Tuesday, 16 July 2013

AC DC fans

We were looking at fans in the electric shop the other day. There were a few new DC fans. The shop shows the rating of each fan, and DC seem to consume about half the electricity. This seems a little counter-intuitive since I thought AC motors were more efficient than DC motors. I guess DC fans are more efficient because the control circuit of a DC fan will change the current electronically. The AC fan, on the other hand, is probably going to use a variable resistor, turning some of the electricity into heat, and running the AC motor at a speed where it's not so efficient. 

But surely, if you're running the AC motor at the design value, it's going to be more efficient?

All electric motors basically work with electromagnets making a rotating magnetic field. AC electric motors can be very simple. Effectively the alternating current goes straight to an electromagnet making a rotating magnetic field.  A fixed magnet on the shaft then rotates. Depending on how well the frequency of the current synchronises with the speed of the motor will change the efficiency. 

I had a record player with a direct-drive AC motor that I brought to Japan many years ago. The UK has mains current at 50 Hz, while Japan has 60 Hz. This made my Bruce Springsteen records sound like Dolly Parton. 

I didn't use it to play heavy metal. 

Eventually I got a 60 Hz motor, then took it back to the UK where I briefly had the opposite problem, although unfortunately no Dolly Parton records. Now it's back in Japan but I'm not sure where the correct motor is.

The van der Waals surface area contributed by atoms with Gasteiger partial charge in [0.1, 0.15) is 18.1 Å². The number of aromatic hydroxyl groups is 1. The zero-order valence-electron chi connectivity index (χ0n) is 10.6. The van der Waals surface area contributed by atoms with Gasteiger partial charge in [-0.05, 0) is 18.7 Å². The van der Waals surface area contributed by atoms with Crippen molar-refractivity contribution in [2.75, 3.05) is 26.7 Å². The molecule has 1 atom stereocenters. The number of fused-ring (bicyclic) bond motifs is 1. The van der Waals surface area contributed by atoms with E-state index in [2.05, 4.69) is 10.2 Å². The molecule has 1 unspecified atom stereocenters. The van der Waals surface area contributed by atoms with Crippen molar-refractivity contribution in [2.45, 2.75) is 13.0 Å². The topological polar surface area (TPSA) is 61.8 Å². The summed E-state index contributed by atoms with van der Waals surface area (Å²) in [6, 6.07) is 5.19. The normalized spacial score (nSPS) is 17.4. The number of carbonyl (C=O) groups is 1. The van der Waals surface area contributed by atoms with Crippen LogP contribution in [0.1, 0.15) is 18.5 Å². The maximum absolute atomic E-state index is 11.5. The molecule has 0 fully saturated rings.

DC motors can be brushless or with brushes. If they use brushes, the polarity of the electromagnet changes as the shaft rotates. The brushes cause friction which adds to the inefficiency.

Brushless DC motors, also called stepper motors, have the fixed magnet on the shaft, and two sets of electromagnets which are swithed on and off to create a changing magnetic field. 
Another loss of efficiency is in the resistance of the electromagnets, which will be more for DC with its constant current, rather than a current rising as the electromagnet needs more power. The electromagnets are going to be applying their full forcefield the whole time, even when their field is in the same direction as the fixed field and the power is not going to help move the shaft around. AC, on the other hand, is sinusoidal and the power will rise to the challenge of providing torque when it is most effective and most needed. The sine wave in the AC is just circular motion repeated onto the timeline, so it's going to convert easily back into rotation.

So AC motors would seem to be more efficient.

Or maybe the DC fans have AC motors in them, and an electronic inverter converts DC into AC at the optimum frequency, while the AC motors are stuck with the mains frequency.  Even then, the AC fans should be more efficient because there's no conversion from AC to DC in the power supply then back from DC to AC in the inverter.

It may just be that the DC fans aren't more efficient than the AC ones; just less powerful. Apparently they are really good at supplying a gentle breeze.

There's an interesting, but inconclusive, discussion of the efficiency difference between AC and DC in electric vehicles here.